Author Notes: Do you remember how Marcel Proust wrote so rapturously about petites madeleines and how the very smell of those little cakes instantly transported him back to his childhood? I have a similarly strong - but completely opposite - reaction to the sight of those 15-ounce cans of cheap pink salmon you find in the supermarket. When I was growing up, those cans figured prominently in my mother's recipes for Salmon Croquettes, Salmon Loaf, Creamed Salmon and Peas, and something called Salmon Surprise. I think the surprise was my father didn't divorce my mother on the spot the first time she served it. But then. he only ate it after a cocktail. Or two. As for myself, whenever I saw a can of that mushy, water-logged pink salmon sitting on the counter, next to the bread crumbs and the jar of dried parsley, I would either wangle an invitation to dinner at a friend's house or, failing that, simply disappear until dinner was over. This strategy worked pretty well most of the year, but during Lent - when our house went meatless for 40 days - it meant there were numerous occasions that I wound up eating burgers or hot dogs at the neighbors as I avoided yet another round of salmon patties at home. Considering how truly awful they were, I didn't think I would be subject to eternal damnation for eating meat during Lent, but I still felt guilty. And I still loathed canned salmon. Fast forward several decades, to last week in fact, when this contest was announced. Right then, I decided it was time to face up to - and face down - my long-standing aversion to canned salmon. For the first time ever, I went out and purchased a can of salmon. Not the salmon of my childhood but a small, tuna-sized, BPA-free can of line-caught, sustainably fished, greenly produced wild red Alaskan salmon. I must admit, I opened it with a good deal of trepidation, but to my delight, it didn't smell awful. In fact, it smelled like ... nice, fresh salmon. I ventured a tiny forkful, and then another. And another. And decided to try in in a previous recipe that called for poached salmon; herein is the result. And that, fellow Food52ers, is how I learned to stop worrying and love canned salmon. - wssmom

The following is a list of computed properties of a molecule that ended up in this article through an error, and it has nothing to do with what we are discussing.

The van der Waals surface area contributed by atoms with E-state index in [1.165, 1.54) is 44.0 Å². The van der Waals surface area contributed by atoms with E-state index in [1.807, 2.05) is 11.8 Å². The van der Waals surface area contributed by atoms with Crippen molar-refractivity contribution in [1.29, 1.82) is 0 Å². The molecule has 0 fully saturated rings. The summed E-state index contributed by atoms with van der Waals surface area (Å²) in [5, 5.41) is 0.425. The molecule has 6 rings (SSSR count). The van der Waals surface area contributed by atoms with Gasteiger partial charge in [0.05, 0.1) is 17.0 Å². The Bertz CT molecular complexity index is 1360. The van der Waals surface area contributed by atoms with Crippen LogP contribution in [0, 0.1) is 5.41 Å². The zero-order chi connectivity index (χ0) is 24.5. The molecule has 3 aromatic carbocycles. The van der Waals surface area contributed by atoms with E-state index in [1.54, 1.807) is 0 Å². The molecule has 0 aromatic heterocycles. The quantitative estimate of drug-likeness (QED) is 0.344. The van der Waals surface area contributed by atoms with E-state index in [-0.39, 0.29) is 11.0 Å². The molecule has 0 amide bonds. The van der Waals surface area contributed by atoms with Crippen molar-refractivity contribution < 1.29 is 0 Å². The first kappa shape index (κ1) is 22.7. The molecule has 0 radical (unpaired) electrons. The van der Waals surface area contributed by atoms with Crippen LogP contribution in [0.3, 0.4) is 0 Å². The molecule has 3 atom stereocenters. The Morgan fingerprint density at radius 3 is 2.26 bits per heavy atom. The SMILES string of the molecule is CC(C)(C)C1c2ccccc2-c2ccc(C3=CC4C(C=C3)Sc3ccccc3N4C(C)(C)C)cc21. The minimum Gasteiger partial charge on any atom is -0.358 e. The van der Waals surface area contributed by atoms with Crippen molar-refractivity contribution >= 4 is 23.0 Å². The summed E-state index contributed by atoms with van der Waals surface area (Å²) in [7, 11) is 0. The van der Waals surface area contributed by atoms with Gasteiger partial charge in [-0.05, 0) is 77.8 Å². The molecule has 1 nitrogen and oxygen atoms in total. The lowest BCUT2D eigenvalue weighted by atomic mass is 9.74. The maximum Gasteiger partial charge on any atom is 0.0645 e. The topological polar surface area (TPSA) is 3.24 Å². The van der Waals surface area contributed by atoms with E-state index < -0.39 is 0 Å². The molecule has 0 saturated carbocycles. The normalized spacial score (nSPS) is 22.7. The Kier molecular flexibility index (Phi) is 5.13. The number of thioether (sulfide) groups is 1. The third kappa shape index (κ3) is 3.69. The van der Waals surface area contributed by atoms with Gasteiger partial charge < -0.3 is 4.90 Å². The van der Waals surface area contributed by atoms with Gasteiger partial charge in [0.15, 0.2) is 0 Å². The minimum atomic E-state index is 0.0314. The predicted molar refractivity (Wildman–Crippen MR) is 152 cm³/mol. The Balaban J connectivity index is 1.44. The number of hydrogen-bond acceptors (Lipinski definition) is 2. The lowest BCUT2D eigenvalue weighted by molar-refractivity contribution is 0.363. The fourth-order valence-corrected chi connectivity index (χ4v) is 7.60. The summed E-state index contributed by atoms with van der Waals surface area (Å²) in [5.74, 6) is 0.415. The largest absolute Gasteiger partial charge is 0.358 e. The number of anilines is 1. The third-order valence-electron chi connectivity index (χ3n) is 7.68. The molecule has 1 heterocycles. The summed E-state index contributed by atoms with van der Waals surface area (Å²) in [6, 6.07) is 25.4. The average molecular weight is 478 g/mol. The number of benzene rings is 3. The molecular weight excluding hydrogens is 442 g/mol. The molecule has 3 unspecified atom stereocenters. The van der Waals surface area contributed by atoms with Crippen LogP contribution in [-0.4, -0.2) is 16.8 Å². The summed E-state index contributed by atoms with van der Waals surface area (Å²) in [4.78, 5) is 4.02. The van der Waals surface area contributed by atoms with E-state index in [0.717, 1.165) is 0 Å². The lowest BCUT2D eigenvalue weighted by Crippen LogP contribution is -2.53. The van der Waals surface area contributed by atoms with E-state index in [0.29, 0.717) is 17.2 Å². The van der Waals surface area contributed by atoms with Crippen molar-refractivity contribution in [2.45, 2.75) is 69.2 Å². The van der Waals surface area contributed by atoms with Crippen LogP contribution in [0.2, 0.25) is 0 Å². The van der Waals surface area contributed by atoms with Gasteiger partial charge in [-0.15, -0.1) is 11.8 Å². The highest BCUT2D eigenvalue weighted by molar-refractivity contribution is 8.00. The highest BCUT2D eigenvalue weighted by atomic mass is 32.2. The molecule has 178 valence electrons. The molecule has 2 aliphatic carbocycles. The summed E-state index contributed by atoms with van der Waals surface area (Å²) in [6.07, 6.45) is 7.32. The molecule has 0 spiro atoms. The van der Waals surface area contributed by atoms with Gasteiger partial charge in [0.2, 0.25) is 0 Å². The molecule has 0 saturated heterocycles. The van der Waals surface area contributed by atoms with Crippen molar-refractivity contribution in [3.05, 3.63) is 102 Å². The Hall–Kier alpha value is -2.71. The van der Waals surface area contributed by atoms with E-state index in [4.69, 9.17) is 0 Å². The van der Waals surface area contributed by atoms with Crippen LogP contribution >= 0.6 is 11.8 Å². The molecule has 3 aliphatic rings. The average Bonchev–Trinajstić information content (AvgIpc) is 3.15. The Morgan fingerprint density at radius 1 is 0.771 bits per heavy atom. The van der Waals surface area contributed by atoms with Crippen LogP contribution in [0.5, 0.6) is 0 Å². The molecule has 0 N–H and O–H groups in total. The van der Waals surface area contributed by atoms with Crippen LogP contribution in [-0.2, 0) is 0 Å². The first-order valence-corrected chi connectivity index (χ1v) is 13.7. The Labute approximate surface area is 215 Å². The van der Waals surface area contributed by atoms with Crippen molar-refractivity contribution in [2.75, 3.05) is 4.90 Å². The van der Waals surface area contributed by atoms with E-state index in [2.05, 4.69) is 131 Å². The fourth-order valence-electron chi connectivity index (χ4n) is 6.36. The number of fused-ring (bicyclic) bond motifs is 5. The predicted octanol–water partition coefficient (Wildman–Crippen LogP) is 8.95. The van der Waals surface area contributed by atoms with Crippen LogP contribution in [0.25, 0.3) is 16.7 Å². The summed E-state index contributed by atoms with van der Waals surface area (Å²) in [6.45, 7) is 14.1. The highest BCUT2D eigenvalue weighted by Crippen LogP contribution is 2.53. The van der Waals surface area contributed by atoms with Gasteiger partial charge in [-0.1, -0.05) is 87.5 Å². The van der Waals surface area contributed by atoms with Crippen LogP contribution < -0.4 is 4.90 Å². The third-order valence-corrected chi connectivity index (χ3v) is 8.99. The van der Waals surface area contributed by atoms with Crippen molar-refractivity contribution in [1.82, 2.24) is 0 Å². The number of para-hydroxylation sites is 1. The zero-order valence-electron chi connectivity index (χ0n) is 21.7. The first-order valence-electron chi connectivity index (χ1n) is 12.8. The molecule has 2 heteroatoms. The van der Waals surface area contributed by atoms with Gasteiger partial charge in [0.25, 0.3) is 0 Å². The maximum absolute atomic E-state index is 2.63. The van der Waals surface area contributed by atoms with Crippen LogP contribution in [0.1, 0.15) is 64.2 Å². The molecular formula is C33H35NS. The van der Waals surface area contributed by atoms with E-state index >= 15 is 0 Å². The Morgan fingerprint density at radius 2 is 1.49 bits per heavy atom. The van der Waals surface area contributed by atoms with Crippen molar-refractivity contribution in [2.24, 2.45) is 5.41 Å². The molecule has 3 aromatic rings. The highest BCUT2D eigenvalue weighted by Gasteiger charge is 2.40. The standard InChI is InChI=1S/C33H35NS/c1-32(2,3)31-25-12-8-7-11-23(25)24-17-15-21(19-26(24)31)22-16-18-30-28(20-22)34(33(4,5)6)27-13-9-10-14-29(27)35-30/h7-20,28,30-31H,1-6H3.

Food52 Review: This rich and creamy sauce is delicious and filling. With additions of vodka, heavy cream and smoked salmon, that can of salmon can’t fail. The sauce was easy to make and simmered while the water boiled and the pasta cooked. The salmon contributed nicely to the flavor of the tomato-cream sauce and wasn’t overpowering. This got three thumbs up at dinner and made a tasty lunch the next day. - rachelib
- 1 6-ounce can top quality wild caught red salmon (I used Wild Planet)
- 2 ounces Irish smoked salmon, sliced super thin so that it's almost translucent
- 1 medium sweet onion, diced
- 3 tablespoons butter
- 1/2 cup vodka
- 1 tablespoon tomato paste
- 1 1/2 cups organic tomato sauce
- 1/2 cup heavy cream
- 12 ounces rigatoni
- 1/4 cup or more, if you like, freshly grated asiago cheese
- salt and plenty of pepper
- Some fresh basil, cut in strips
- Drain and flake the tinned salmon. Cut the thinly sliced smoked salmon into strips. Set aside.
- Melt the butter in a saucepan and saute the onion until soft. Stir in the smoked salmon strips, then add the vodka, bring up the heat and let simmer for a minute. (The idea is for the smoked salmon to kind of disintegrate into the sauce). Add the tomato paste and stir, then add the tomato sauce. Finally, add the canned salmon and the heavy cream.
- Meanwhile, cook the rigatoni until al dente. Drain, saving a ladle of the cooking liquid, and stir pasta into the double salmon sauce. Stir in the cheese, and if needed, the cooking liquid. Add plenty of black pepper and salt to taste.
- Serve topped with strips of fresh basil and pass the extra cheese.